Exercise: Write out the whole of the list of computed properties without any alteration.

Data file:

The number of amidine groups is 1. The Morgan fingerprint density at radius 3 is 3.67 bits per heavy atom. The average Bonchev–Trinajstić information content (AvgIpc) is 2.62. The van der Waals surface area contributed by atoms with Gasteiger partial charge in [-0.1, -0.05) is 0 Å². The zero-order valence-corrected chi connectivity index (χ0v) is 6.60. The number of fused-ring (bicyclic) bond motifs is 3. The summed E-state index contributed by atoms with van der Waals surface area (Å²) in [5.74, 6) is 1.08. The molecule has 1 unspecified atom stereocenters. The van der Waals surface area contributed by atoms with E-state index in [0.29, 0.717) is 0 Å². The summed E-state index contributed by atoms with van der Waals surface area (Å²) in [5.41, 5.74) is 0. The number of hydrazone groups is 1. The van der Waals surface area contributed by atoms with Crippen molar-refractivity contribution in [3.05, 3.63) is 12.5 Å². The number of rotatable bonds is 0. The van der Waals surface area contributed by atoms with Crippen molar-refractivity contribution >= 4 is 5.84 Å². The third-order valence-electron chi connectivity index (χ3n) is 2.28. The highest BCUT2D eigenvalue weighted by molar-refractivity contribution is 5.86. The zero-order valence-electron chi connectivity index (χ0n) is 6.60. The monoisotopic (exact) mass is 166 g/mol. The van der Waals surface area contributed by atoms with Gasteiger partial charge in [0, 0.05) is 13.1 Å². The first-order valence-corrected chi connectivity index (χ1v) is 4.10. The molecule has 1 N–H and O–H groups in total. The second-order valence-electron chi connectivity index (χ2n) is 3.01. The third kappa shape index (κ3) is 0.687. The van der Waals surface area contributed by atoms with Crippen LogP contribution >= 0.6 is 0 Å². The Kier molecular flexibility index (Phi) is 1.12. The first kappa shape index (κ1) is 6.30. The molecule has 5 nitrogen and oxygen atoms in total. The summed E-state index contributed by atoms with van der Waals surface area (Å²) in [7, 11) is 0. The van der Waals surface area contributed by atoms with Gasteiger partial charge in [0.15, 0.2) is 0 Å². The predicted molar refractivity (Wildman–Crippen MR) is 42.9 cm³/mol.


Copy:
The number of amidine groups is 1. The Morgan fingerprint density at radius 3 is 3.67 bits per heavy atom. The average Bonchev–Trinajstić information content (AvgIpc) is 2.62. The van der Waals surface area contributed by atoms with Gasteiger partial charge in [-0.1, -0.05) is 0 Å². The zero-order valence-corrected chi connectivity index (χ0v) is 6.60. The number of fused-ring (bicyclic) bond motifs is 3. The summed E-state index contributed by atoms with van der Waals surface area (Å²) in [5.74, 6) is 1.08. The molecule has 1 unspecified atom stereocenters. The van der Waals surface area contributed by atoms with E-state index in [0.29, 0.717) is 0 Å². The summed E-state index contributed by atoms with van der Waals surface area (Å²) in [5.41, 5.74) is 0. The number of hydrazone groups is 1. The van der Waals surface area contributed by atoms with Crippen molar-refractivity contribution in [3.05, 3.63) is 12.5 Å². The number of rotatable bonds is 0. The van der Waals surface area contributed by atoms with Crippen molar-refractivity contribution >= 4 is 5.84 Å². The third-order valence-electron chi connectivity index (χ3n) is 2.28. The highest BCUT2D eigenvalue weighted by molar-refractivity contribution is 5.86. The zero-order valence-electron chi connectivity index (χ0n) is 6.60. The monoisotopic (exact) mass is 166 g/mol. The van der Waals surface area contributed by atoms with Gasteiger partial charge in [0, 0.05) is 13.1 Å². The first-order valence-corrected chi connectivity index (χ1v) is 4.10. The molecule has 1 N–H and O–H groups in total. The second-order valence-electron chi connectivity index (χ2n) is 3.01. The third kappa shape index (κ3) is 0.687. The van der Waals surface area contributed by atoms with Crippen LogP contribution >= 0.6 is 0 Å². The Kier molecular flexibility index (Phi) is 1.12. The first kappa shape index (κ1) is 6.30. The molecule has 5 nitrogen and oxygen atoms in total. The summed E-state index contributed by atoms with van der Waals surface area (Å²) in [7, 11) is 0. The van der Waals surface area contributed by atoms with Gasteiger partial charge in [0.15, 0.2) is 0 Å². The predicted molar refractivity (Wildman–Crippen MR) is 42.9 cm³/mol.